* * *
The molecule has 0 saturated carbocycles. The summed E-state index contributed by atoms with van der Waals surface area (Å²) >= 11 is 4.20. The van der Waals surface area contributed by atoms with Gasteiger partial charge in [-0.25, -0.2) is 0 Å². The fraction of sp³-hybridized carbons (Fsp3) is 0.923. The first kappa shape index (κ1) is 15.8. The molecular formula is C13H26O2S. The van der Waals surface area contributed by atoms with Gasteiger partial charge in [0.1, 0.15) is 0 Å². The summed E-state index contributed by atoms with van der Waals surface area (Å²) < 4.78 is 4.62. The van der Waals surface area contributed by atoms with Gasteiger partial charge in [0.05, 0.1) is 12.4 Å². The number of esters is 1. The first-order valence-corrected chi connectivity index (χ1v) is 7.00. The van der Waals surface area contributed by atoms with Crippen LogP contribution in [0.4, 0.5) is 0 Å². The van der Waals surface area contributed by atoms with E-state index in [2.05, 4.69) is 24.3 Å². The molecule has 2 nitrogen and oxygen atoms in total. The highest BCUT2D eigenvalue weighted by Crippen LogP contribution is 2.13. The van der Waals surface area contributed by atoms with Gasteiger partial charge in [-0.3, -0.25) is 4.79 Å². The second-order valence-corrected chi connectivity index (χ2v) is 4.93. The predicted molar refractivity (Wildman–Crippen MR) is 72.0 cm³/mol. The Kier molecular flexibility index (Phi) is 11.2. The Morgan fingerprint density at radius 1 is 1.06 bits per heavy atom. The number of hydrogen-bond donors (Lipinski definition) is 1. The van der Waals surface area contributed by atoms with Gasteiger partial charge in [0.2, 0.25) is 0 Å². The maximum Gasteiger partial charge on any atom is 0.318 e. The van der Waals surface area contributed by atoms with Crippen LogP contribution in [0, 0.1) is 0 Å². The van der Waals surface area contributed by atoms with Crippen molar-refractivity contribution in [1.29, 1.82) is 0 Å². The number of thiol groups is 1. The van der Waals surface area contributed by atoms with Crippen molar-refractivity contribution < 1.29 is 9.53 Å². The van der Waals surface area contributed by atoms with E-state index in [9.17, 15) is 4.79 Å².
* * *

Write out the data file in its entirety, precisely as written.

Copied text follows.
The molecule has 0 saturated carbocycles. The summed E-state index contributed by atoms with van der Waals surface area (Å²) >= 11 is 4.20. The van der Waals surface area contributed by atoms with Gasteiger partial charge in [-0.25, -0.2) is 0 Å². The fraction of sp³-hybridized carbons (Fsp3) is 0.923. The first kappa shape index (κ1) is 15.8. The molecular formula is C13H26O2S. The van der Waals surface area contributed by atoms with Gasteiger partial charge in [0.1, 0.15) is 0 Å². The summed E-state index contributed by atoms with van der Waals surface area (Å²) < 4.78 is 4.62. The van der Waals surface area contributed by atoms with Gasteiger partial charge in [0.05, 0.1) is 12.4 Å². The number of esters is 1. The first-order valence-corrected chi connectivity index (χ1v) is 7.00. The van der Waals surface area contributed by atoms with Crippen LogP contribution in [0.4, 0.5) is 0 Å². The van der Waals surface area contributed by atoms with E-state index in [2.05, 4.69) is 24.3 Å². The molecule has 2 nitrogen and oxygen atoms in total. The highest BCUT2D eigenvalue weighted by Crippen LogP contribution is 2.13. The van der Waals surface area contributed by atoms with Gasteiger partial charge in [-0.3, -0.25) is 4.79 Å². The second-order valence-corrected chi connectivity index (χ2v) is 4.93. The predicted molar refractivity (Wildman–Crippen MR) is 72.0 cm³/mol. The Kier molecular flexibility index (Phi) is 11.2. The Morgan fingerprint density at radius 1 is 1.06 bits per heavy atom. The number of hydrogen-bond donors (Lipinski definition) is 1. The van der Waals surface area contributed by atoms with Gasteiger partial charge in [0.2, 0.25) is 0 Å². The maximum Gasteiger partial charge on any atom is 0.318 e. The van der Waals surface area contributed by atoms with Crippen LogP contribution in [0, 0.1) is 0 Å². The van der Waals surface area contributed by atoms with Crippen molar-refractivity contribution in [1.29, 1.82) is 0 Å². The number of thiol groups is 1. The van der Waals surface area contributed by atoms with Crippen molar-refractivity contribution < 1.29 is 9.53 Å². The van der Waals surface area contributed by atoms with E-state index in [9.17, 15) is 4.79 Å².